When Heather met Heather: Back to The Valley

An interview with Heather Alwen, wife of Charlton chairman Roger, at the time of the return to The Valley.

A chance encounter one evening led to this in-depth interview with Heather Alwen, wife of Chairman Roger, recalling the build-up to Charlton’s eventual return to The Valley after seven year’s in exile. First published in Blizzard, the football quarterly.

“Heather, red or white?” called out Charlton’s Keith Peacock, looking straight at me as he turned from the bar in the plush Millennium Lounge at The Valley. The occasion was not a matchday but a Q&A session, part of the 2017-18 season-long celebrations of the 25th anniversary of the founding of Charlton Athletic Community Trust and the return of football to the stadium in South East London.

As dapper now as he was assured on the wing, Keith Peacock is my Charlton thread of continuity, the link between the muddy pitches of the 1970s and the bespoke-carpeted, club-crested hospitality lounges of today. I was too young to witness his history-making first ever football league substitute appearance. Yet when I first started attending The Valley as a kid he still regularly trotted out in trademark fashion: juggling the ball from foot to foot into the penalty box in front of the Covered End then blasting it into the back of the net. But how on earth would he know my name?

An assertive female voice answered over my shoulder, “Red, please, Keith.” I looked around to see an elegant, smartly-dressed woman, a couple of decades older than me. Another Heather? We’re usually thin on the ground in London, let alone in a male-dominated football environment. It dawned on me that the wife of erstwhile chairman, Roger Alwen, one of the night’s speakers, was indeed called Heather. Thanks to an oblivious Keith Peacock, we got chatting.

Charlton remain the only English football club to leave their traditional ground and then return many years later. Roger Alwen’s beaming image is seared on my mind from the frequently replayed video of 5 December 1992, the day Charlton came home for the match against Portsmouth. With a mop of unruly hair, square wireframed glasses, club tie and double-breasted blazer, he pushes open the sparkling red metal gates and confidently leads the Addick faithful back onto the hallowed, yet still steaming, tarmac of The Valley.

Where was Heather at that point, I wondered? Subsumed amid the throng of over-excited, exuberant fans, perhaps? “I was arranging flowers in the Portakabin,” she reveals. At the time of the return – and for some while after – the offices, boardroom and even the dressing room of this phoenix stadium were humble temporary blocks on the car park behind the equally temporary West Stand. This was The Valley, but not quite as we used to know it.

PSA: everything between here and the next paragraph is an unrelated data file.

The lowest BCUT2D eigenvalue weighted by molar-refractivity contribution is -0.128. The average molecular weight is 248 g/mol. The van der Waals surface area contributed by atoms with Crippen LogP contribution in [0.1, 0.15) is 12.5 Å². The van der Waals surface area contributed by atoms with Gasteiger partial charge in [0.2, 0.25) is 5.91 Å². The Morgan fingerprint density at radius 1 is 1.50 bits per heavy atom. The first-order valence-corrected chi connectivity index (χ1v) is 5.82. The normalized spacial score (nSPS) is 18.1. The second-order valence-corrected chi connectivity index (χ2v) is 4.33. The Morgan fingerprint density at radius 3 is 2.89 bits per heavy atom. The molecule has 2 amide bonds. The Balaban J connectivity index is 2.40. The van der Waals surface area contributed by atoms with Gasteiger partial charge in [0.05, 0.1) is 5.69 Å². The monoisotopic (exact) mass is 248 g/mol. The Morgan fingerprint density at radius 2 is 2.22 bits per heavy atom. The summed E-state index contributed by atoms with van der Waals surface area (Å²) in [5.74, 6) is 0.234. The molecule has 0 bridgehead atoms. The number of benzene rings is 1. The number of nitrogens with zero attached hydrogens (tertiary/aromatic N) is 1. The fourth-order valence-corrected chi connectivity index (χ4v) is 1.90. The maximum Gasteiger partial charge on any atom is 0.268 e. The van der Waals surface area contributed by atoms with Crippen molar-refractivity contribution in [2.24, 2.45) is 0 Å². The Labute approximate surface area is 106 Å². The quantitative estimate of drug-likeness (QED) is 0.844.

Heather and Roger both grew up in Sevenoaks, Kent, and met as teenagers. Heather was just 20 when they married, Roger three years older. Roger’s father had died when he was very young. His mother didn’t drive so she took him on the bus that ran from Sevenoaks to home games at The Valley: “It was the one thing she felt she could do with him that his father probably would have done…so that’s how his love of Charlton grew.”

The Alwens had three children and Heather’s previous passion for horse-riding was replaced by outings to football: “The children simply loved it and I did too. Charlton in those days was very much family-oriented. It was always fun, lovely people around you who’d entertain the children. We stood on the East Terrace. The children would be passed down to the front so they could see. It was relaxing, you never felt threatened.” This would have been in the early to mid-70s. I, too, was becoming Addickted at around this time and Heather’s memories chime with my own. I stood with my dad further back on that vast bank, where space was not at a premium. The Valley boasted a capacity of 66,000 yet was rarely graced by more than 5-10,000 turning up to witness second- or third-tier contests.

The financial consequences of underachievement, overspending and tax debts caught up with the club. In February 1984, it very nearly disappeared altogether, saved in dramatic fashion not on the pitch but at the High Court. The new owner was Sunley Holdings, ominously a building company. In September 1985 Charlton played their last match at The Valley – supposedly. Abruptly displaced to share a stadium with Crystal Palace, eight miles away around London’s South Circular, fans found the physical journey in the capital’s Saturday-afternoon traffic tortuous enough. The emotional wrench, however, was greater than many could bear.